That venerable pillar of old, very established business, the Wall Street Journal has gone public with the bitter resentment of old business and fossil fuel for those upstarts who are trying to shift the business model. The editorial attacking VC Vinod Khosla is just one volley in what will become a harsh economic battle for dominance of the world's enormous energy markets.
That business paper, let us recall it is owned by Rupert Murdoch, accused Khosla of lobbying for corn-ethanol subsidies. That is exactly 180-degrees away from Khosla's actual statements, of course. Why the mud-slinging? Could it be Khosla's brash prediction that within five years biofuels, not made from food products, will cost less than fossil fuels? Do the bastions of the status quo really fear Exxon and Chevron will go broke anytime soon, taking their profits and ad dollars with them? Anybody knows that the oil guys could own biofuels, too, if they cared to try, they already have the zillion service stations to distribute from. And I hear they make a tiny profit they could re-invest. Duh. But as with many old-line, hugely profitable businesses, they won't deign to invest in the next wave. Just like magazine and TV corporations were largely run down by Internet start-ups.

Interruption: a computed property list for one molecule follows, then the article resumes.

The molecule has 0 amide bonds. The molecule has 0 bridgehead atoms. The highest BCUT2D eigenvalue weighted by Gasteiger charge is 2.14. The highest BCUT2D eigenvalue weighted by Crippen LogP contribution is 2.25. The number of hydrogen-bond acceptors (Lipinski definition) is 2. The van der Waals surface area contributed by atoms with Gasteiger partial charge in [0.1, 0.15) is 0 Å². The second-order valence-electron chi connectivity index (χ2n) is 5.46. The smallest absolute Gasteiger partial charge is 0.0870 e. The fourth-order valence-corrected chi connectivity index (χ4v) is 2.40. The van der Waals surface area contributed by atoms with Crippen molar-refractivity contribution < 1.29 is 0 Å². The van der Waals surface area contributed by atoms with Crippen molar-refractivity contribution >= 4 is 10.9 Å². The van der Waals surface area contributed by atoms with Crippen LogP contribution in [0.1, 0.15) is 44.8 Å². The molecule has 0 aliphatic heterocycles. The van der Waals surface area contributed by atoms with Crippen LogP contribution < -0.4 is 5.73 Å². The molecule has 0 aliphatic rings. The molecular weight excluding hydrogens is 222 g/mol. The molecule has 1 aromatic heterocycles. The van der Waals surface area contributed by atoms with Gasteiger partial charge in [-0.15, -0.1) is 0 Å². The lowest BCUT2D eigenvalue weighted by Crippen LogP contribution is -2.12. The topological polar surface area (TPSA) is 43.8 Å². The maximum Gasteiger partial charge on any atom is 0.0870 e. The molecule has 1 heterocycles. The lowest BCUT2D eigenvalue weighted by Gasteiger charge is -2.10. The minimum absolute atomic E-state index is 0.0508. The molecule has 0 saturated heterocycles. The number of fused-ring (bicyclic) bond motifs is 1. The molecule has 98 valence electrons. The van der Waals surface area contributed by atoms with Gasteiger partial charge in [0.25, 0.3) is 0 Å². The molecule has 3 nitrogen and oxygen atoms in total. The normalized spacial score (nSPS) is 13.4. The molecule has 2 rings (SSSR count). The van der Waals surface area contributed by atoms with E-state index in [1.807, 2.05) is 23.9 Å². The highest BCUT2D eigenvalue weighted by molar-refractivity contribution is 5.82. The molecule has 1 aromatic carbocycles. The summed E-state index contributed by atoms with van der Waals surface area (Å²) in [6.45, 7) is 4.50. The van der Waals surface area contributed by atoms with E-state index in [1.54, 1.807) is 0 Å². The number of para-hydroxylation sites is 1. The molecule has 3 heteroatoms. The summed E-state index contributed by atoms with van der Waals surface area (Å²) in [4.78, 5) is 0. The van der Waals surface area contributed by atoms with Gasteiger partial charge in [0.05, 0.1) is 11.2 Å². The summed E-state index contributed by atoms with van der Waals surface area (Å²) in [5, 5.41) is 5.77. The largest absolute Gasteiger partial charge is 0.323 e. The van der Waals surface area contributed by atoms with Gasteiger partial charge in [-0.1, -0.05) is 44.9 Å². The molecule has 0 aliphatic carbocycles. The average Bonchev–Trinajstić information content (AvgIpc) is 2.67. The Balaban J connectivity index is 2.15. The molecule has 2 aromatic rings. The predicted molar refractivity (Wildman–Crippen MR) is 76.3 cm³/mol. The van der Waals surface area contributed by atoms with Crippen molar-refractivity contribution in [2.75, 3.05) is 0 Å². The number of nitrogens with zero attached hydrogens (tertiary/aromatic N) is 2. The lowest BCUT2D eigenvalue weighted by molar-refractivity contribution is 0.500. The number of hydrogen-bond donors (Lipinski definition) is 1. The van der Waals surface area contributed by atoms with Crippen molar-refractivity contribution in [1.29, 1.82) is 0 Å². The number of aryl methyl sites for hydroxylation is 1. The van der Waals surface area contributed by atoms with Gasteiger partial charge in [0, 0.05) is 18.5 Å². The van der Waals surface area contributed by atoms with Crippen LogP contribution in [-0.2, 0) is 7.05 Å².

Khosla seems unabashed by the attack from on-high, as the WSJ must picture itself. After all, they've been the voice of the mainstream investment community for decades. Last night he was at it again: Khosla talking about the bright future and strong potential for biofuel from waste products and new bio-stock. And how it can change the old way of doing business. He's really saying Exxon could be the next Kodak or Polaroid or morning newspaper if they don't get with it. Oh maybe that's it, the WSJ is a little sensitive about the dwindling newspaper business, felled by digital technology where Khosla made his first billions.